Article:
The world economy is enjoying a vigorous, but divergent, recovery. This is what the World Bank’s June Global Economic Prospects is telling us. The main reason for the recovery is the successes of the vaccine programme. The main reason for the divergence is the limitations of the vaccine programme. Some parts of the world economy may become too hot, while others are too cold. So, stay alert.
This time is indeed different: the recession was caused not by the need to curb excessive inflation, nor by an oil shock, nor by a financial crisis, but by a virus. Now, with the success of the vaccine programmes, the world is enjoying among the strongest recoveries from recession since 1945.
That is the good news. The bad news is how uneven the recovery will be. According to Global Economic Prospects, 94 per cent of high-income countries will regain pre-recession gross domestic product per head within two years. This would be the highest share in so brief a period after any recession since the second world war. But the proportion of emerging and developing countries expected to achieve such an outcome this time is forecast to be 40 per cent. That would be the lowest share after any postwar recession.
The relative success of the high-income countries is due to the scale of their fiscal and monetary responses and their vaccine rollouts. Emerging and developing countries are far behind in all these respects. Quantitative easing averaged 15 per cent of GDP in high-income countries, against 3 per cent in emerging and developing countries. Fiscal support averaged 17 per cent in high-income countries, against 5 per cent in emerging and developing countries. Even so, half of all low-income countries are in debt distress. According to World Bank president David Malpass, the “pandemic not only reversed gains in global poverty reduction for the first time in a generation but also deepened the challenges of food insecurity and rising food prices for many millions of people”. The UK’s decision to cut its foreign aid budget is breathtakingly ill-timed.
Given all this, the most important decision for leaders of the G7 high-income countries to take this week is to fund a sharp acceleration in the supply and distribution of vaccines. This will also benefit donors. The pandemic must be stopped everywhere if people are to be truly safe anywhere.
Among high-income economies, the most important locomotive of growth is the US, with its highly aggressive monetary and fiscal policies. The budget proposal of Joe Biden forecasts federal deficits of 16.7 per cent of GDP this fiscal year (to end-September) and 7.8 per cent next year. Meanwhile, most members of the Federal Reserve’s board expect interest rates to stay near zero even until the end of 2023. These policies are bringing big benefits. But how risky are they?
This has become much debated. It is also not a purely local matter. If the Fed has to raise rates sharply, it is likely to cause another sharp recession in the US. That would not only be bad for America, but also be bad for the world, including vulnerable developing countries.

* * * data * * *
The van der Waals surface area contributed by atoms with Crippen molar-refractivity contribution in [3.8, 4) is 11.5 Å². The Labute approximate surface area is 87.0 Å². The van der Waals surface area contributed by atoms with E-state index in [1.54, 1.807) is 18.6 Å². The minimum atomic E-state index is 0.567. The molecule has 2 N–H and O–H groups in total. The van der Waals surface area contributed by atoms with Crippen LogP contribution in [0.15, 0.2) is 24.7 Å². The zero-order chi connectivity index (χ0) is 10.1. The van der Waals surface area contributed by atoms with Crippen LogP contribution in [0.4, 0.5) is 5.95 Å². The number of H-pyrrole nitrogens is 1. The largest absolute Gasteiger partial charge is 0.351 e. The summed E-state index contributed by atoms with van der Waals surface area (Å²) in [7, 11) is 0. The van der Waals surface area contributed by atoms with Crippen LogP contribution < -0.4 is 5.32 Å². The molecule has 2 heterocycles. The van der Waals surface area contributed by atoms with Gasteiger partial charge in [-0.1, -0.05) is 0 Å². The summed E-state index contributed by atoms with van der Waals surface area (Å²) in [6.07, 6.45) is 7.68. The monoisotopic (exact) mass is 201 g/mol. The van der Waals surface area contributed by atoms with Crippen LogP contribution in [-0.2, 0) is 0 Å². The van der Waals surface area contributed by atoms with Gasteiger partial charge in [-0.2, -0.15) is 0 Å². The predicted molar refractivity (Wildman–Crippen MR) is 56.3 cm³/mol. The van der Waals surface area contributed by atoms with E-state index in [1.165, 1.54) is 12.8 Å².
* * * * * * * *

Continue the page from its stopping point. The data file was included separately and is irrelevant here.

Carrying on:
It is this context that makes the debate on inflation particularly significant. Stephen Roach, who worked at the Fed in the 1970s, has recalled Arthur Burns, the Fed chair who let the inflation genie out of the bottle in the early 1970s. If that were to be repeated, it would be costly for almost everyone. But is that outcome actually likely? The answer is “yes” — not because of what has already happened, but because of the Fed’s commitments.
The rise in inflation we are now seeing might be both modest and temporary and not affect inflationary expectations, as the Fed believes. But the Fed has locked itself into responding too slowly, especially given the fiscal expansion. This is because, in the words of Richard Clarida, vice-chair, “we expect it will be appropriate to keep the federal funds rate in the current 0 to 25 basis point target range until inflation has reached 2 per cent (on an annual basis) and labour market conditions have reached levels consistent with the [Federal Open market] Committee’s assessment of maximum employment”.
This is “outcome-based” as opposed to “forecast-based” policy. What in layman’s language does it mean? It means that the Fed will persist with ultra-loose monetary policy until employment has already reached its (unknowable) “maximum”. Given the lags between policy and outcomes, this guarantees overshooting. By the time the economy finally reaches the point when the Fed starts to tighten, it will be smoking hot (at “maximum employment”) and, inevitably, getting hotter.
That is what happened in the 1970s. In that case, the necessary disinflation was postponed until Paul Volcker took over in 1979. The experience was brutal. Given the inevitable lags between tightening and bringing inflation under control, the costs are again likely to be severe. That would not matter to the US alone. Remember: the Volcker shock triggered the Latin American debt crisis. This time, there is much more debt around almost everywhere. A severe monetary tightening would create even more devastation than then.
Getting the world as a whole out of the pandemic crisis is far from a done deal. Much more still needs to be done on that. Furthermore, the new approach to monetary policy of the world’s most important central bank risks serious overshooting. By responding only to outcomes, it is nigh on certain to react too slowly. It is possible that this will not matter, because expectations remain well anchored, whatever happens. I pray this will be case. The alternative does not bear much thinking about.
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